Knowledge Hub
for Growth

Breach of director’s fiduciary duties: what you need to know 

If you are the director of a company, then with this role goes hand-in-hand a range of fiduciary duties that you’re obliged to fulfil. It’s also important to point out that any type of company director is bound by these duties – and that includes de facto directors who aren’t registered with Companies House, non-executive directors and shadow directors.  

In this guide, we will take a look at the nature and consequence of breaches of fiduciary duties and also, from the point of view of the company, what action can be taken by a company against a director who commits a breach. 

What fiduciary duties do directors owe to companies? 

Fundamentally, if you’re the director of a company then there is an expectation that you act in good faith and with the company’s best interests at heart. Running concurrently and also woven within this expectation are your legal obligations, as enshrined within statute (the Companies Act 2006) and the common law duty to act with skill and care. These duties are expanded upon below: 

  • The overarching duty to act within your powers under the company’s constitution: A director’s powers will be set out in the company’s Articles of Association and should, in all circumstances, be exercised for the good of the company. 
  • The duty to promote the success of the company: This duty states that a director must act in a way that they consider, in good faith, would be most likely to promote the success of its members (shareholders) as a whole. This means there is a need to consider when decision-making the interests of the company’s employees/shareholders and the fairness of any actions (insofar as both major and minor shareholders are concerned), its stakeholders, reputation, and the community concerned – along with the need to promote healthy relationships with customers and suppliers, the possible long-term consequences of decisions made on the company and the company’s impact on the environment. 

Equally, decisions made by the board can only be justified as made in the best interests of the company. 

  • The duty to exercise reasonable care, skill and diligence: This duty is applicable to both executive and non-executive directors, and the benchmark for this is that of a reasonably diligent person with the general knowledge, skill and experience that could reasonably be expected from a person carrying out that director’s functions. (N.B. If you have a particular professional skillset, for example, as a lawyer or financial professional, then you can expect to be held to a higher standard in matters related to these fields.)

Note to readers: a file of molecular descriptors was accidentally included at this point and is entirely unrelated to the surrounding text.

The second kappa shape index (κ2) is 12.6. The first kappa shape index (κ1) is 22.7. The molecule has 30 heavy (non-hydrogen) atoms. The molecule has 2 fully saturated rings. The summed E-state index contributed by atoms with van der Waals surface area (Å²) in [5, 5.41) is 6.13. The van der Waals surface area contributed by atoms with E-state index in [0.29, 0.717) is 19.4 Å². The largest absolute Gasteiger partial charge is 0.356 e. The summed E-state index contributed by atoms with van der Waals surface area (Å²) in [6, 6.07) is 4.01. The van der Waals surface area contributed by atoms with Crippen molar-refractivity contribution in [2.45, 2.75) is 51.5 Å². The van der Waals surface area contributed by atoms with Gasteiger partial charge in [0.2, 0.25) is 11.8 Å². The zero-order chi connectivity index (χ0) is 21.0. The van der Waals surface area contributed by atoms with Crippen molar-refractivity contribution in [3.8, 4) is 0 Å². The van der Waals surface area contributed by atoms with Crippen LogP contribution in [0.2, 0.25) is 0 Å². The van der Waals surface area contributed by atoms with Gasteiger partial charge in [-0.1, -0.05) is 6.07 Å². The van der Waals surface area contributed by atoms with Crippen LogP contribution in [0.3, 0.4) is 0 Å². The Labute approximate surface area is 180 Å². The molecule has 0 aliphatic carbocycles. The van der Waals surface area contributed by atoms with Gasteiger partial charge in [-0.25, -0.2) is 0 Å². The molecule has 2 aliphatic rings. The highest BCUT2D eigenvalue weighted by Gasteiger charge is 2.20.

• The duty to avoid conflicts of interest: Transparency in disclosure regarding any type of conflict of interest is key here, and any such disclosure will necessitate the board of directors adhering to the company’s constitution in determining whether the potential conflict can be approved if sanctioned in the appropriate manner. Because this duty extends to both actual and potential situational and transactional conflicts, erring on the side of caution is crucial on the part of the individual director facing a conflicted situation. 
  • The duty to exercise independent judgment: What this means in simple terms is that it’s incumbent upon you as a director to consider all relevant factors when exercising judgment, and to form your own view on each particular matter.  
  • The duty to declare any interest in proposed arrangements or transactions: It’s vital that full and frank disclosure is made in this scenario and it is in fact likely that the company’s Articles of Association will outline further details and procedures around this duty. 
  • The duty not to accept benefits from third parties: There is often a fine line when it comes to this duty and as such, it’s advisable to check whether the company has a written policy in relation to it so that the duty is not unwittingly breached. 

How are these fiduciary duties typically breached? 

Our business dispute solicitors typically see situations where a company director neglects to act in the best interests of the company because in not doing so, they will gain for their own or other people’s commercial benefit, or where a director funnels business away from the company to their own business/seizes a commercial opportunity for themselves. Other scenarios include accepting gifts or benefits without proper disclosure and also from the angle that any such gift or benefit can lead to a lack of objectivity in a director’s decision making. 

What action can shareholders and/or the company take against a director that breaches their fiduciary duties? 

Whilst the breach of a director’s fiduciary duties is a legally complex area that requires specialist advice regarding potential action in the form of a derivative claim brought by the shareholders in the company’s name (where a claim is made for the company’s loss – a concept which is beyond the scope of this article), the primary point to make is that a breach of any of the above fiduciary duties can potentially have a significant and detrimental impact on the company as a whole. Breaches can lead to civil action and, in some instances, disqualification proceedings or criminal action. Consequences and remedies in respect of action that can be taken are discussed further in the next section below.